I can’t even remember how old I was when I started my period. I do remember being in junior high, telling my mom and her handing me the pads. That was the beginning. It seems like when you’re younger, you can’t wait to start your period. Then when you finally get your period, here come the cramps, the mood swings and the flow. Oh, the flow. It’s been so long since I’ve started my period, I thought it would be interesting to talk to an OBGYN from The Christ Hospital about periods. What can you do to help with cramps, and is it true that getting into water will cork the flow? To set the record straight about your period, I sat down with Sarah Bartlett, MD
, a gynecologist from The Christ Hospital Physicians. Watch the video above or follow along below to learn more!
When do periods start?Fritsch:
Hi, everybody. It's Fritsch from the Jeff & Jenn Morning Show. And today I am hanging out with Dr. Sarah Bartlett from The Christ Hospital. She's a gynecologist here at Christ. So, I want to talk about all things period today. I know a lot of people don't like talking about their period, but I do have a young daughter—she's only four now—but I want to know what is currently the starting age for girls to start their period?Dr. Bartlett:
Usually around 12. That's when most of us started, but it can be even as early as 8 now, which seems crazy, but that is considered normal. So, anywhere from 8 to 15, typically 12.
How to manage heavy flow
Fritsch: What about heavy flow? I know that that is something that a lot of women talk about. Is there anything that you can do for heavy flow?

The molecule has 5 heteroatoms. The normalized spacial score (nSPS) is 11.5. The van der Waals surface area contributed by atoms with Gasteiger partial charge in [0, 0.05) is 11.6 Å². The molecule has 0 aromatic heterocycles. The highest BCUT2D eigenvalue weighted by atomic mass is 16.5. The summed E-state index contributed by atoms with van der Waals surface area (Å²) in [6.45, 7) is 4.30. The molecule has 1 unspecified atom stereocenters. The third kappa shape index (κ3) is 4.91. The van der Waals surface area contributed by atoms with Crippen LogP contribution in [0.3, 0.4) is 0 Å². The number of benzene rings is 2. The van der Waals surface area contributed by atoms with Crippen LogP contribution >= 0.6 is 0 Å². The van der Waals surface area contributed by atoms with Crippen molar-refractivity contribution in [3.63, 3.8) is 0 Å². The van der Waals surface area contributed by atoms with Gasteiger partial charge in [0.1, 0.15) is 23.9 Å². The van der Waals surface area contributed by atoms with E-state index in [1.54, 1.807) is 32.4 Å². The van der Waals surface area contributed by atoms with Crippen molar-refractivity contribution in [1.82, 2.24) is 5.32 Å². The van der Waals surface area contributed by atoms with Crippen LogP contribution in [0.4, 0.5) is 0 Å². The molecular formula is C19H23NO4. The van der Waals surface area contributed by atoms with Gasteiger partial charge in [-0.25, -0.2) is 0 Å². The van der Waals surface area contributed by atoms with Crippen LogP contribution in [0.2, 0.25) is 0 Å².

Dr. Bartlett: It depends on why it's heavy. And is it truly heavy? I think a lot of young girls think it's heavy because they don't know any different. So, they assume they're bleeding to death. You have to establish, what does that mean? How often are you changing pads? And are you passing out? Are you soaking through your bed sheets? Establishing what heavy means is important, and then talking to your doctor about, is there a reason, is something wrong?
If nothing's wrong, and it's just part of normal heavy bleeding, there's all kinds of things you can do. Medicines, birth control pills, IUDs, all of that is great. But even just taking your ibuprofen and those types of products helps with cramping. Most women know that, but it actually helps with blood loss, too.
Fritsch: Oh really? So, it can lessen the flow?
Dr. Bartlett: It lessens the flow, lessens the cramping. So, it's a really good idea to take, if you can predict when your period is going to be, to start right before the period, get ahead of those chemical signals, and it can be very effective.
All the cramps
Fritsch: All right. You brought up cramps. That's something people love to hate because they're awful. Is there anything that we can do to lessen the cramps? I know you mentioned ibuprofen. Is there anything that we can do to make them not so bad?
Dr. Bartlett: Same thing as the heavy flow, where there's situations where the cramping is not normal and needs to be addressed medically. But cramping is just part of the gig, too. Everybody has it to different degrees. So, same thing—the nonsteroidal anti-inflammatory. So, that's your ibuprofen, your Motrin, those types of medicines, they help the cramps and the amount of bleeding. Pills, IUDs, all those other medical interventions. Reducing stress helps, chemical hormones, all of that is interconnected. Exercise helps. So, there's lots of different things. Then we all know about heating pads, and just different types of home remedies.
Worse with age?
Fritsch: Is it true that the older you get, the worse your periods are?